Review: Princess and the Fangirl
Princess and the Fangirl is the second in the Geekarella series, by Ashley Poston, but you do not need to have read the first to enjoy this one as it is a standalone story. Like the story before, it's a modern day version of a fairy tale, in this case The Princess and the Pauper.
If you have ever been to a comic con, science fiction convention or other similar geek/ fan event, then parts of this novel will be eerily familiar. The story is set at a comic con and follows the experiences of a fan girl, Imogen Lovelace, and the princess, sorry I mean popular film franchise actress, Jessica Stone.
The book very much focuses on themes of fandom, when a film, series or other focus of fandom becomes so beloved then who really owns the characters? Is it the studio, the fans, the actors who play them, the writers of fan fic...? The studio may have the legal rights, but without viewers and fans the series ceases to exist. Ultimately the availability and desires of an actor or actress might influence whether a character stays or goes. So if a studio wants to axe a character and the actress wants to do something new, what does that mean for the fans, that only watch it as they love the character? Can you campaign to keep it even when the odd are stacked against you? The exploration of the different relationships that the parties involved have with the fictional character is heartwarming and feels very real.
Imogen and Jessica end up swapping places, which gives rise to accusations of being "fake" from other fans, which need them both to team together to defend their actions. Through this storyline Poston address the issue of gatekeeping in fandom, the idea of the "fake geek girl" which is used to invalidate fan of a particular area, but tends to disproportionately affect girls and women.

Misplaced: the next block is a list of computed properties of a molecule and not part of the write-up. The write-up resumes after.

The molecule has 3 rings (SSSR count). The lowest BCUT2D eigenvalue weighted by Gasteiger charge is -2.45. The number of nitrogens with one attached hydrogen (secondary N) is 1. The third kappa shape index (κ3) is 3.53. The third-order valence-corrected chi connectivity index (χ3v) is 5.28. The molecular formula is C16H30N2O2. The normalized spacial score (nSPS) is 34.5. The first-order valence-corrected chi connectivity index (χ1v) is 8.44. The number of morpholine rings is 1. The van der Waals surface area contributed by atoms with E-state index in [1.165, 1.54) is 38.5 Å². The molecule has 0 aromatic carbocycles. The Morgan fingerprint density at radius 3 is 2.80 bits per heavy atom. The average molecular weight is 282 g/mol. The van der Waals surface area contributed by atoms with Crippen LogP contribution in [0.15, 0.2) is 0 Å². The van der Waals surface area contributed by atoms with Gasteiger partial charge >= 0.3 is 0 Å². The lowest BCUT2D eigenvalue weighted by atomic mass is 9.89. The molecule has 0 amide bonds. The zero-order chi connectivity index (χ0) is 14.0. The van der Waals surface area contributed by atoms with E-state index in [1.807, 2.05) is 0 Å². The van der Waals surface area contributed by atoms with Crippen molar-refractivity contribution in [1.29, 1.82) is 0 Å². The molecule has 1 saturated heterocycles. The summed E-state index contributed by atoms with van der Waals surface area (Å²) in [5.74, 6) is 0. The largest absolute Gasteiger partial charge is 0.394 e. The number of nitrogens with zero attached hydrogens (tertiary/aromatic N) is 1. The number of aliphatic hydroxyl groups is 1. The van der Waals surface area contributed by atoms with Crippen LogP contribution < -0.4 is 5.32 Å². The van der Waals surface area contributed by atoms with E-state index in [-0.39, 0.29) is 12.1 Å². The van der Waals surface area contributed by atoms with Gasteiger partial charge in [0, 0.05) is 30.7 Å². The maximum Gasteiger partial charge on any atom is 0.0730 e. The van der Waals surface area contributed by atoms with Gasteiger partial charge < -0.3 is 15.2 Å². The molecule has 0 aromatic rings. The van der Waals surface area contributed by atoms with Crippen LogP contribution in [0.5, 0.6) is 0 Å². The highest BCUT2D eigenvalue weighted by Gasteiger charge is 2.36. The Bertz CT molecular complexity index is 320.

The entire story takes place in the four days of the fictional convention ExcelsiCon, which is a lot to fit it, but I dare to say we have all had weekends that seem an emotional marathon compressed into a couple of days, so it's not completely unrealistic.
Although the question is, even in a series that is based on a fairly tale, is four days long enough to fall in love? Well, I will let you decide that for yourself, but it's certainly long enough to find a spark that might lead to love. The romantic relationships in the story are, of course, enchanting. Everyone gets to live happily ever after, well most of them. I hope that is not a spoiler, this is a fairy tale after all. The same sex relationships feel very natural and not forced or simply there to make a point.
The action of the plot drives along at a fairly quick pace, the script has been leaked and Imogen has to find out who and how before Jessica gets the blame, while also trying to live each other's lives without ruining everything for the other.
This is a delightful story and for anyone who loves fairy tales or fandom it should be on your must read pile.
If you have already read this, let us know in the comments below.
Here is an affiliate link to buy the book on Amazon.